Friday, July 19, 2024

James Barry, nicknamed Mickey. (Photo: Alma Barak)

It was monsoon season in Vietnam, and the night was wet, cold, and rainy. Lighting streaked through the sky, one bolt hitting a rubber tree that slammed through an officer’s hooch – military slang for thatched hut, or barrack – which he was out using the latrine. The other men, most freshly out of high school and still slightly boyish, rushed to see the damage. Even the officer’s bed had been cracked.

In the middle of the Vietnam War, these American soldiers were far from home in a Lai Khê rubber tree plantation and had seen countless compatriots lost in battle. Still, at that moment they were equal parts exhilarated and scared, running back to their hooches in the soaking storm, breathless at the danger and their foolishness. James Barry, nicknamed Mickey, was the last to reach his hooch. As he gripped the metal of the screen door handle, with a metal-grated floor beneath him, he was struck, filled with a burning pain.

The other men said there was a halo around Mickey as he flew through the screen door and across the hooch, his feet never touching the ground. When he came to, the mustache that he’d carefully double-curl each night was on fire. So was everything else.

In his high school yearbook, Mickey is described with three words: brief, brave and bizarre. The description is fitting. His life has been full of the unexpected. Growing up attending the North Cambridge Catholic School, now called St. John’s, Mickey dreamed of becoming a priest but decided to serve in the military before committing. Deaf in one ear, he wasn’t allowed to fly helicopters, his top choice, but became a helicopter mechanic instead, sometimes working from the ground and sometimes in the air, in case anything went awry; accidents were constant. After Vietnam, Mickey couldn’t completely believe in Catholicism anymore.

In his high school yearbook, Mickey (upper right) is described as “brief, brave and bizarre.”

“I had a very bad time in Vietnam,” Mickey said. “When I went to ask myself why I was still alive when some of my friends weren’t, I started to make this joke for myself – the reason why I’m still alive is because god appeared to me and said to me, ‘The reason why you’re alive is there are too many people in this world that I want you to piss off before I punch your ticket.’” The joke isn’t made out of disrespect, he said, but because humor was his way of getting through a hard time.

After the war, Mickey took his time to settle, hopscotching through Germany, England, Scotland and France before eventually making his way back home to Medford. Falling into a familiar job as a military technician, 27-year-old Mickey was feeling satisfied with his life when he took his niece to learn ice skating one winter day. The rink had just started giving lessons for adults, and he decided to take a class or two as well. By the end of that winter, his niece had given up, but Mickey was still going. By his second year, Mickey was asked to teach a basic skills class for beginners. After a couple more years, he struck a deal: He taught the children’s classes in exchange for getting lessons himself. A few more years after that, and Mickey was teaching adult classes.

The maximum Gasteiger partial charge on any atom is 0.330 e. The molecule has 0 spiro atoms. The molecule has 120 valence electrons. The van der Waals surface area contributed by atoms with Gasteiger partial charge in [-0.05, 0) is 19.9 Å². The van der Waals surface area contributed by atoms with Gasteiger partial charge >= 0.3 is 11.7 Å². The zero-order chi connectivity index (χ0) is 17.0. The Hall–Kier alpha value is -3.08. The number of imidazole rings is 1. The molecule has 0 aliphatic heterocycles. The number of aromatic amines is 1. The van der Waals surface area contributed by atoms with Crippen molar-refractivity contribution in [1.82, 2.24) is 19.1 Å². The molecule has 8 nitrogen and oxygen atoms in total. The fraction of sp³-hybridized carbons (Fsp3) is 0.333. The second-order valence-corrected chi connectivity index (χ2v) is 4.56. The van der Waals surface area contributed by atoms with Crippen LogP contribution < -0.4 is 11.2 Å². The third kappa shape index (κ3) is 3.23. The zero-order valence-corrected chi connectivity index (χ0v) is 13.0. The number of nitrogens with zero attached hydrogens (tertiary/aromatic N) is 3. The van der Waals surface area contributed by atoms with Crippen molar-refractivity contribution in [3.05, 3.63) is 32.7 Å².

By this point, Mickey was teaching at several skating schools and had amassed several skating partners. This was the best part for him: Together Mickey and his partner would perfect routines for an MIT show at the end of the year; it was nothing serious, but Mickey loved the learning it allowed for.

Diana Cheng, a student at MIT whom Mickey met in 2000, changed all that. She cared deeply about skating. She’d always tell Mickey, “You have to have a goal. You can’t just do something.” Much to her consternation, Mickey would always reply, “My goal is to retire without breaking something.”

James Barry and Diana Cheng skate. (Photo: James Barry)

The first time Diana tricked Mickey into competing, she asked him to drive her to New Jersey to meet her parents. “I used to shuttle her around like her personal taxi driver,” Mickey explained. When they got there, he discovered that they were instead signed up to compete in Adult Eastern Sectionals. There were only four teams there, and by the time they were finished practicing, it was clear Mickey and Diana’s routine was the most complicated. The two were doing a flip twist, which nobody else was even trying – Mickey threw Diana in the air, spun her around and caught her, skating all the while. It felt, in practice, incredible. When the actual competition started, Mickey tripped and Diana never left the ground. They placed fourth out of four in one of the most preliminary skating competitions out there. Mickey came out so angry and embarrassed that he refused to compete for another two years. When they finally started competing again, that mistake was overshadowed: The two eventually won third place in the U.S. Adult Skating Nationals.

Today, Mickey teaches children at the Cambridge Johnson ice rink, among others. He no longer competes, but he still skates, and he’s learning to fly a helicopter. It’s important for him to stay active – he can’t imagine retiring – and he loves the kids.

“I don’t have to act like a teacher. I can teach. I like to make it fun. I can be silly,” Mickey said, explaining how he’ll incorporate ballet moves that he learned from a class with an old girlfriend, or roll around on the ice like a shrimp in water, or waddle like a penguin. The parents sometimes think he’s crazy, he laughed, but he’s teaching the kids important skills like moving with their knees bent and pushing themselves with the blade. “You can never be as young as you like,” Mickey added, “but you can always be immature.”